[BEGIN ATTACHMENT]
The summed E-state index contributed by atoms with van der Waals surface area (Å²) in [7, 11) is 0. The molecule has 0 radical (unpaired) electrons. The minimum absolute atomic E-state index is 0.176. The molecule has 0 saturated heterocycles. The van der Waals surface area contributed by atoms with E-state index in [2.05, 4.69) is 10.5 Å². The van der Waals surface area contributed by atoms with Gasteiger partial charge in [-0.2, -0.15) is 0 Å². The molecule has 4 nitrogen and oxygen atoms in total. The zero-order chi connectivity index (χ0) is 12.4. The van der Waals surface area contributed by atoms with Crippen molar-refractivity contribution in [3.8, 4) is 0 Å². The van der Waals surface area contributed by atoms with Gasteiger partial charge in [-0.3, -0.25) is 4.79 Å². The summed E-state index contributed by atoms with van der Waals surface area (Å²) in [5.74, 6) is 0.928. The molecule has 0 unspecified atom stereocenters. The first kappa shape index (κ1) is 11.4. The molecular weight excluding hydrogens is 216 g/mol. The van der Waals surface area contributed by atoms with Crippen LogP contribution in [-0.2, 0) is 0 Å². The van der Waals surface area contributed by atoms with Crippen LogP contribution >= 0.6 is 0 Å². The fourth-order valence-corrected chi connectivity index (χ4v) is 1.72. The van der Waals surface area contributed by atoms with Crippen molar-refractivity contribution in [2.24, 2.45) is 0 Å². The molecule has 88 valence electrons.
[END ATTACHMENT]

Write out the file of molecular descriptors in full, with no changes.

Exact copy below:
The summed E-state index contributed by atoms with van der Waals surface area (Å²) in [7, 11) is 0. The molecule has 0 radical (unpaired) electrons. The minimum absolute atomic E-state index is 0.176. The molecule has 0 saturated heterocycles. The van der Waals surface area contributed by atoms with E-state index in [2.05, 4.69) is 10.5 Å². The van der Waals surface area contributed by atoms with Gasteiger partial charge in [-0.2, -0.15) is 0 Å². The molecule has 4 nitrogen and oxygen atoms in total. The zero-order chi connectivity index (χ0) is 12.4. The van der Waals surface area contributed by atoms with Crippen molar-refractivity contribution in [3.8, 4) is 0 Å². The van der Waals surface area contributed by atoms with Gasteiger partial charge in [-0.3, -0.25) is 4.79 Å². The summed E-state index contributed by atoms with van der Waals surface area (Å²) in [5.74, 6) is 0.928. The molecule has 0 unspecified atom stereocenters. The first kappa shape index (κ1) is 11.4. The molecular weight excluding hydrogens is 216 g/mol. The van der Waals surface area contributed by atoms with Crippen LogP contribution in [-0.2, 0) is 0 Å². The van der Waals surface area contributed by atoms with Crippen LogP contribution >= 0.6 is 0 Å². The fourth-order valence-corrected chi connectivity index (χ4v) is 1.72. The van der Waals surface area contributed by atoms with Crippen molar-refractivity contribution in [2.24, 2.45) is 0 Å². The molecule has 88 valence electrons.